|Mount Spil (Mount Sipylus)|
The "Weeping Rock" associated with Niobe in Mount Sipylus
|Elevation||1,513 m (4,964 ft)see section|
Mount Spil (Turkish: Spil Dağı), the ancient Mount Sipylus (Ancient Greek: Σίπυλος) (elevation 1,513 m or 4,964 ft), is a mountain rich in legends and history in Manisa Province, Turkey, in what used to be the heartland of the Lydians and what is now Turkey's Aegean Region.
Its summit towers over the modern city of Manisa as well as over the road between İzmir and Manisa. The contiguous mass of Mount Yamanlar, also overlooking the Gulf of İzmir, has often been considered as an extension of Mount Sipylus massif with which it shares much history, although it is actually an extinct volcano and a distinct geographical formation.
A full faced statue of Cybele carved in rock, dated to the late-Hittite or Luwian period in late second millennium BCE, is found near Mount Sipylus, several kilometers east of Manisa. The sculpture is known as Taş Suret in Turkish (meaning "Stone Figure") and sometimes referred to as such also in international literature.
The mountain was considered a favorite haunt of the mother goddess. According to an old myth the sculpture was carved by Broteas, Tantalus' ugly son.
According to the Byzantine commentator John the Lydian, the unknown author of the 7th century BCE epic poem, the Titanomachy, placed the birth of Zeus, not in Crete, but in Lydia, which should signify Mount Sipylus.
The names "Sipylus" or "Sipylum" are mentioned by Pliny the Elder, supported by other sources, as the site of a very celebrated city called "Tantalis"  or "the city of Tantalus", by the name of its cited founder. Presumably located on or very near the mountain, the city's ruins were reportedly still visible around in the beginning of the Common Era.
The same Tantalus is famed through Greek mythology by the accounts relating that he had cut up his son Pelops and served him up as food for the gods. His son Pelops is said to have migrated later to the Peloponnese, named after him, and to have founded a kingdom. Tantalus' daughter was the tragic Niobe, who is associated with the "Weeping Rock" (Ağlayan Kaya in Turkish), a natural formation facing the city of Manisa.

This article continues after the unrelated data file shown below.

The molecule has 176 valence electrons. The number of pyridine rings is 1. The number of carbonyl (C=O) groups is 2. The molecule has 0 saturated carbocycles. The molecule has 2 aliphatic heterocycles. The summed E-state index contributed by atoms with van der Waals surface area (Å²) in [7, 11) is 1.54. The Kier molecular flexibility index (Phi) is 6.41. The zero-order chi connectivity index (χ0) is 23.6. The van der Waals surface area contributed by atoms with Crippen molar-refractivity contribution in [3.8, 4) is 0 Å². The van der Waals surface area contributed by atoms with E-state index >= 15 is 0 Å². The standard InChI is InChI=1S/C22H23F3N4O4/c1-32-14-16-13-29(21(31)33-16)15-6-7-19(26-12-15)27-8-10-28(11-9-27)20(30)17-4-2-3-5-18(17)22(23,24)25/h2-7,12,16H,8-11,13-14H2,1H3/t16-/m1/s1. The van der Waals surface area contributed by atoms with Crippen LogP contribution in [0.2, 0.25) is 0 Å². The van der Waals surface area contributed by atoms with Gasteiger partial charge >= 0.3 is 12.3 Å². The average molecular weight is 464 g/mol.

Later in ancient times, Mount Sipylus, located in Lydia, (Ancient Greek: Σίπυλος), rose above the site of Magnesia ad Sipylum (the southern portion of modern Manisa), whose existence is traced back as far as the 5th century BCE. Magnesia was located along the Hermus River (Gediz River) on the plain below and was the scene of the defeat of Antiochus III "the Great" by the Romans, at the Battle of Magnesia in 190 BCE. Smyrna lay nearby.
Spil today 
Especially since the 1960s when an importation reforestation effort was made covering thousands of hectares on and around the mountain, Spil Dağı National Park attracts today both tourists and locals. The famous "Weeping Rock" is still widely visited.
The mountain as a whole presents an area of dense forests and beautiful scenery, known especially for its wild tulips. The mountain is also a favorite spot for camping, parachuting, hiking and other mountain sports.
The motorway connecting the two busy metropolitan centers that are İzmir and Manisa crosses between the two neighboring masses of Mount Sipylus and Mount Yamanlar, through "Sabuncubeli Pass", much described by ancient travellers and writers and which descends from an altitude of 600 m to sea-level over a rather short distance in kilometers. The highest point of the pass corresponds to a point very near the boundary between İzmir Province and Manisa Province.
- George Perrot (2007). History Of Art In Phrygia, Lydia, Caria And Lycia p. 62 ISBN 978-1-4067-0883-7 (in French, English). Marton Press.
- James George Frazer (1900-1913-1965). Pausanias, and other Greek sketches, later retitled Pausanias's Description of Greece ISBN 1-4286-4922-0, ISBN 978-1-4286-4922-4. Kessinger Publishing Company.
- George Maxim Anossov Hanfmann - Jane C. Waldba (1975). A survey of Sardis and the major monuments outside the city walls, p. 171, 978-0674857513. Harvard University Press.
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